Polymeric Nanoparticle Compositions for Encapsulation and Sustained Release of Protein Therapeutics and Methods for Scalable Production of the Same

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Unmet Need
Protein therapeutics are used for a variety of medical treatments, such as cancer, infectious disease, hemophilia, anima, etc. The global market for protein drugs reached $174.7 billion in 2015. Therapeutic proteins support targeted therapeutic processes by compensating the deficiency of an essential protein. To successfully administer protein therapeutics, the delivery system must consist of biodegradability, a high loading capacity, controlled/sustained long-term releases, and scalable production. Many therapeutic proteins have short biological half-lives and are difficult to deliver to the target site. Two types of delivery systems, hydrogel and nano/micro particles prepared by poly(lactic-co-glycolic acid) (PLGA), are often used, however they do not offer sustained long-term release or controlled release concentration, respectively. Thus, there is a need for sustained release of protein therapeutics through a scalable and reproducible method.
Technology Overview
Inventors at Johns Hopkins have a developed a continuous and scalable method to prepare biodegradable nanoparticles with core-shell structures, and high payload capacity for the delivery of protein/antibody therapeutics. The invention describes the preparation of nanoparticles with encapsulated polyelectrolyte complexes (PEC) of proteins/antibodies and counter ion polymers. By complexing protein therapeutics into PEC nanoparticles with polyelectrolytes carrying the opposite charge, the resultant PEC nanoparticles are coated to form core-shell nanoparticles. These core-shell nanoparticles enable a sustained and prolonged release of proteins. The release rate can be adjusted by manipulating the weight ratio of protein to polymer or choosing different di-block copolymers. This technology allows spatiotemporally-controlled release of nanoparticles for various protein therapeutics, including antibody pharmaceutics. Using these techniques, protein delivery nanoparticle devices can improve delivery efficiency and pharmaceutical properties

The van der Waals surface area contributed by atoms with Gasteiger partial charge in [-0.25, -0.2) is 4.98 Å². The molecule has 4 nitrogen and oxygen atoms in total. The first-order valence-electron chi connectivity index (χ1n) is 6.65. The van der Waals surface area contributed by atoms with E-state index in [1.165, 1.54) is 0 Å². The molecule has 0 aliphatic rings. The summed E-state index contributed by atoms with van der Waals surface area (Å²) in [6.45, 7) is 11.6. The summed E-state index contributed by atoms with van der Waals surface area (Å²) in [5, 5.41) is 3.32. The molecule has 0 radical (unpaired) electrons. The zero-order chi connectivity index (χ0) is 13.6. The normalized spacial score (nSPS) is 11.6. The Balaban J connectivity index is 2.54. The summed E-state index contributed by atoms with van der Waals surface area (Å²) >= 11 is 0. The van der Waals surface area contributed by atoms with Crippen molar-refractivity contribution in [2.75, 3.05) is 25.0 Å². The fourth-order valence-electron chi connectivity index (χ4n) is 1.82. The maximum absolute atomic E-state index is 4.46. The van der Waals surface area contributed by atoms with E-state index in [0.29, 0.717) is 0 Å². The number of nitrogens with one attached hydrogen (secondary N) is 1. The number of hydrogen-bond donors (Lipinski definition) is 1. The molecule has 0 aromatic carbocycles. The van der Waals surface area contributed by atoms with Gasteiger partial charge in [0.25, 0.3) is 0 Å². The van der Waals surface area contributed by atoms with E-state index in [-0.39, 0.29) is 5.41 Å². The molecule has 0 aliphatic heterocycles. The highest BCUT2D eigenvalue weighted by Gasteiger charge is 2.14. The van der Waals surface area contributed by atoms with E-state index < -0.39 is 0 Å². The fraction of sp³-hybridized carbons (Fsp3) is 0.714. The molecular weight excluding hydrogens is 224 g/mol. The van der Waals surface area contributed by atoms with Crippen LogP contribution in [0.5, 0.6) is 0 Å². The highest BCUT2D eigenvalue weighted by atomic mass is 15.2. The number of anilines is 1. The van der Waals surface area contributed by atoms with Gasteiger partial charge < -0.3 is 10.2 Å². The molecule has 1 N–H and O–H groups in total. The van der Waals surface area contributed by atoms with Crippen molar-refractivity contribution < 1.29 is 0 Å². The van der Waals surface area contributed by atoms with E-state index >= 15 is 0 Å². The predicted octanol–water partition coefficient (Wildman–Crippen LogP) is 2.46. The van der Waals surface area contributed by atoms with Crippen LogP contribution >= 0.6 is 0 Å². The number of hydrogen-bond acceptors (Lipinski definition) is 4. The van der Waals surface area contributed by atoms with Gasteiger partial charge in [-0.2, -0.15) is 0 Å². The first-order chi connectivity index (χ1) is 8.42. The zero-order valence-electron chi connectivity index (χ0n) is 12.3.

Stage of Development
The inventors have tested this method with nanoparticles NP9, NP9, NP10 and NP11, and determined the zeta potentials and encapsulation of efficiencies. The results indicate that the release profile of the system could be modified through different degradation rates and polymers.
Santo JL. Small 12(45): 6214-6222, 2016.
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Jon Gottlieb
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